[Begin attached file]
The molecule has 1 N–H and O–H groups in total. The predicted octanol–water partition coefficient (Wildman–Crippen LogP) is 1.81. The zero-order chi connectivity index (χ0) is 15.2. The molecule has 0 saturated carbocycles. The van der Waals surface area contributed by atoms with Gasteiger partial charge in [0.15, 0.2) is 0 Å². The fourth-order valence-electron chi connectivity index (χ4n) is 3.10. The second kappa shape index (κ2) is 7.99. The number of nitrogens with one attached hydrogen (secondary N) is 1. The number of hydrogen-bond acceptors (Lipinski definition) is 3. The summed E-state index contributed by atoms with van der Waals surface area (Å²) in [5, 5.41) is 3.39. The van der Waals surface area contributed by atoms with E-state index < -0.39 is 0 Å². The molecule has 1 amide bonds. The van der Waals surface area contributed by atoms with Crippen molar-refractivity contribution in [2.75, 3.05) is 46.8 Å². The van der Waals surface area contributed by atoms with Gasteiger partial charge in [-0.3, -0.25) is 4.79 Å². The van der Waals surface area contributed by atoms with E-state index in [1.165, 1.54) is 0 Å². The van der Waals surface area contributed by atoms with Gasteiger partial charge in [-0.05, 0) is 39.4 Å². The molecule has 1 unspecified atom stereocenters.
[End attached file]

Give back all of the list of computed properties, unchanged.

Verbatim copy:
The molecule has 1 N–H and O–H groups in total. The predicted octanol–water partition coefficient (Wildman–Crippen LogP) is 1.81. The zero-order chi connectivity index (χ0) is 15.2. The molecule has 0 saturated carbocycles. The van der Waals surface area contributed by atoms with Gasteiger partial charge in [0.15, 0.2) is 0 Å². The fourth-order valence-electron chi connectivity index (χ4n) is 3.10. The second kappa shape index (κ2) is 7.99. The number of nitrogens with one attached hydrogen (secondary N) is 1. The number of hydrogen-bond acceptors (Lipinski definition) is 3. The summed E-state index contributed by atoms with van der Waals surface area (Å²) in [5, 5.41) is 3.39. The van der Waals surface area contributed by atoms with E-state index < -0.39 is 0 Å². The molecule has 1 amide bonds. The van der Waals surface area contributed by atoms with Crippen molar-refractivity contribution in [2.75, 3.05) is 46.8 Å². The van der Waals surface area contributed by atoms with Gasteiger partial charge in [-0.3, -0.25) is 4.79 Å². The van der Waals surface area contributed by atoms with E-state index in [1.165, 1.54) is 0 Å². The van der Waals surface area contributed by atoms with Gasteiger partial charge in [-0.05, 0) is 39.4 Å². The molecule has 1 unspecified atom stereocenters.